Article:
• As Tichy has participants do in his leadership training workshops, share a story of leadership success you have enjoyed. Reflect on what made the leadership successful, and then generate a list of characteristics of effective leadership built on this "personal benchmarking trip." About the Authors: Noel M. Tichy is a professor at the University of Michigan Business School where he directs the Global Leadership Program. He is the coauthor (with Stratford Sherman) of Control Your Destiny or Someone Else Will. A Consultant to General Electric since 1982, he ran GE's renowned Crotonville executive development center for two years. As a senior partner in Action Learning Associates, Tichy has consulted with clients around the world, including Accenture, HP, Intel, Royal Dutch/Shell, and Trilogy. Eli Cohen is an Investor with Ziff Brothers Investments.
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Customer Reviews

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  • Anonymous

    Posted May 11, 2002

    They Can, They Do, They Teach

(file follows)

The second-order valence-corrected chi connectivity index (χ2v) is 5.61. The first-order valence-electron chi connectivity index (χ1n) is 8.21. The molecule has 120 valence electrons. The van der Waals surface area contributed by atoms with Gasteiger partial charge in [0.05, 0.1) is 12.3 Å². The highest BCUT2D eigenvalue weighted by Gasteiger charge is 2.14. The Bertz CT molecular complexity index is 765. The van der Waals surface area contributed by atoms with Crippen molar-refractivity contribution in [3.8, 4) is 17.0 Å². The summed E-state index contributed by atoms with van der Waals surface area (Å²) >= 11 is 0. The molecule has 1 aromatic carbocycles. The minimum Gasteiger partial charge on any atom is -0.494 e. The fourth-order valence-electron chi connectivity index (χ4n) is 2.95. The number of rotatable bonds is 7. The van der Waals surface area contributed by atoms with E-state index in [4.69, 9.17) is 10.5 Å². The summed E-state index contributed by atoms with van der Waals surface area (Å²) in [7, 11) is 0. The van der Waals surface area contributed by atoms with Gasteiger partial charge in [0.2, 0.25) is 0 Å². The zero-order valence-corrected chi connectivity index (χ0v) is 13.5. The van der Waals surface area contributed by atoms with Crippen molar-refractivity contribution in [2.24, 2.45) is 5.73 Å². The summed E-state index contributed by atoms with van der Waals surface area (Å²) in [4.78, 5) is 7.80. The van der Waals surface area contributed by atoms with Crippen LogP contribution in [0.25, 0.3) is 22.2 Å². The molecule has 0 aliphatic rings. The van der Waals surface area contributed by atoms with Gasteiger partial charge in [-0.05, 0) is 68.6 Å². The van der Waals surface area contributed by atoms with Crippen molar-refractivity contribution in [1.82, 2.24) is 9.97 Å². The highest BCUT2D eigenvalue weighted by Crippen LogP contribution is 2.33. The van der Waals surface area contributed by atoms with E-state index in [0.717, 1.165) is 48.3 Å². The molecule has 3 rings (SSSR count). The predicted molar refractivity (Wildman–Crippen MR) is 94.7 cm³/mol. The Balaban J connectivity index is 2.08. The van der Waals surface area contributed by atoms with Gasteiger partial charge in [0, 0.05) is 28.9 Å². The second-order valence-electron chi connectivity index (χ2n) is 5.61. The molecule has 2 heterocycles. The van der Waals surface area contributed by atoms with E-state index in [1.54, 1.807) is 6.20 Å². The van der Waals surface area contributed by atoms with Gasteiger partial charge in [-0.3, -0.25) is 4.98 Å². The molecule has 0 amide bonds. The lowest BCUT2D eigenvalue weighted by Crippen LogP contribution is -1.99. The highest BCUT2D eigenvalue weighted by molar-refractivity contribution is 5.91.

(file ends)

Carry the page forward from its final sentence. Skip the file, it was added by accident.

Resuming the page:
Noel Tichy¿s ¿The Leadership Engine¿ is a practical and easy to read book on leadership. His research is exhaustive and well documented; there are sixty pages of notes and bibliographic citations. Tichy¿s central theme is that winning companies possess a ¿Leadership Engine¿ that produces dynamic leaders at every level within the organization. He argues forcefully that winning is about leadership and that leadership is the key trait that distinguishes winners from losers. He defines winning as success in adding value, coupled with sustained excellence. For a company or organization to be successful it must have outstanding leaders at every level. In order to have those dynamic leaders at every level, the organization itself must systematically produce them. Tichy insists that learning, teaching, and leading are intertwined and admits he is a proponent of transformational leadership theory. Elements of this theory are clearly evident throughout his book. Tichy is also resolute in his belief that leading IS teaching¿¿they can, they do, they teach¿¿this point is driven home numerous times throughout his book(1). Winning organizations are teaching organizations. Successful organizations have proven leaders who are both teachers and avid learners themselves. The author emphasizes on numerous occasions that leaders must have a teachable point of view and must create teachable moments for the right kind of learning to occur¿the kind that transforms an organization. A leader¿s ¿teachable point of view¿ is a trinitarian view composed of: a) ideas, b) values, and c) emotional energy and edge(2). Ideas are the substance of learning and good ideas are teachable. Tichy uses numerous real life examples from the business world and even the military to highlight his points throughout the book. His liberal use of relevant and true stories to emphasize the point he is making, is in itself, a subtle illustration of a key leadership trait¿being a good story teller. Tichy insists that successful leaders are successful teachers because they use stories and share examples from their own personal life. The author¿s frequent use of stories makes the book interesting, even captivating at times and minimizes the possibility of the reader getting bored. The Leadership Engine is an outstanding, well organized, and very readable book; and not just a book, but a useful handbook as well. Tichy includes a 99-page workbook with practical exercises designed to both help the reader assess his or her own leadership and to help the reader develop a ¿Leadership Engine¿ in his or her own organization. The workbook is what sets this leadership book apart from the thousands of others in this crowded category. Noel Tichy has accomplished what he set out to do¿convince us that winning organizations are teaching organizations. However, for the student of leadership, there is no new ground or profound insights in this book and consequently, I am not convinced that it deserved its Business Week ¿Book of the Year¿ honor. NOTES (1)Taken from the oft repeated jest by George Bernard Shaw that, ¿Those who can, do¿those who can¿t, teach.¿ This quote does not appear in Tichy¿s book. (2)Tichy defines ¿edge¿ as the courage to see reality and act on it.